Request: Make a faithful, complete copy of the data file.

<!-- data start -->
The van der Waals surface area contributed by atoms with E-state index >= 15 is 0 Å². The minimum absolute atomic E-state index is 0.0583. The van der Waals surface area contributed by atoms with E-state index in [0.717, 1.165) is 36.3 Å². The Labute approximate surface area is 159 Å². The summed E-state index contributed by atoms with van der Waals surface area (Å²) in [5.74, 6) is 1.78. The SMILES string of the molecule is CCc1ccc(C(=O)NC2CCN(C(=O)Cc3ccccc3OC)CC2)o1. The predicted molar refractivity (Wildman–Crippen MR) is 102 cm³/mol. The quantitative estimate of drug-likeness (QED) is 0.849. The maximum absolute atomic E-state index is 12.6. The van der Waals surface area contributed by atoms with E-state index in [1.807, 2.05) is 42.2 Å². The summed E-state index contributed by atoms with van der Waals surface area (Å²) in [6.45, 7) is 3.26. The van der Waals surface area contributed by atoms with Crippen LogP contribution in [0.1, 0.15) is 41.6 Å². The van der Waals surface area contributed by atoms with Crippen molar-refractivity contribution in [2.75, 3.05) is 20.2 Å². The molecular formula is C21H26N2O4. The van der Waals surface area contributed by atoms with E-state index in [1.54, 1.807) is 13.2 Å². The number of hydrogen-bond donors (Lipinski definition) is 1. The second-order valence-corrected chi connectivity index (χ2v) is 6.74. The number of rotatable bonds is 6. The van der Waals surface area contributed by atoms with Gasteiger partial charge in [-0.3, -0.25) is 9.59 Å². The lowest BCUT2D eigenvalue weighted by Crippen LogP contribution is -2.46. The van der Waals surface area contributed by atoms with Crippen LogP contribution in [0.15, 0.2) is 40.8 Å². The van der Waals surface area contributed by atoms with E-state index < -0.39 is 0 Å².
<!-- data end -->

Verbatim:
The van der Waals surface area contributed by atoms with E-state index >= 15 is 0 Å². The minimum absolute atomic E-state index is 0.0583. The van der Waals surface area contributed by atoms with E-state index in [0.717, 1.165) is 36.3 Å². The Labute approximate surface area is 159 Å². The summed E-state index contributed by atoms with van der Waals surface area (Å²) in [5.74, 6) is 1.78. The SMILES string of the molecule is CCc1ccc(C(=O)NC2CCN(C(=O)Cc3ccccc3OC)CC2)o1. The predicted molar refractivity (Wildman–Crippen MR) is 102 cm³/mol. The quantitative estimate of drug-likeness (QED) is 0.849. The maximum absolute atomic E-state index is 12.6. The van der Waals surface area contributed by atoms with E-state index in [1.807, 2.05) is 42.2 Å². The summed E-state index contributed by atoms with van der Waals surface area (Å²) in [6.45, 7) is 3.26. The van der Waals surface area contributed by atoms with Crippen LogP contribution in [0.1, 0.15) is 41.6 Å². The van der Waals surface area contributed by atoms with Crippen molar-refractivity contribution in [2.75, 3.05) is 20.2 Å². The molecular formula is C21H26N2O4. The van der Waals surface area contributed by atoms with E-state index in [1.54, 1.807) is 13.2 Å². The number of hydrogen-bond donors (Lipinski definition) is 1. The second-order valence-corrected chi connectivity index (χ2v) is 6.74. The number of rotatable bonds is 6. The van der Waals surface area contributed by atoms with Gasteiger partial charge in [-0.3, -0.25) is 9.59 Å². The lowest BCUT2D eigenvalue weighted by Crippen LogP contribution is -2.46. The van der Waals surface area contributed by atoms with Crippen LogP contribution in [0.15, 0.2) is 40.8 Å². The van der Waals surface area contributed by atoms with E-state index < -0.39 is 0 Å².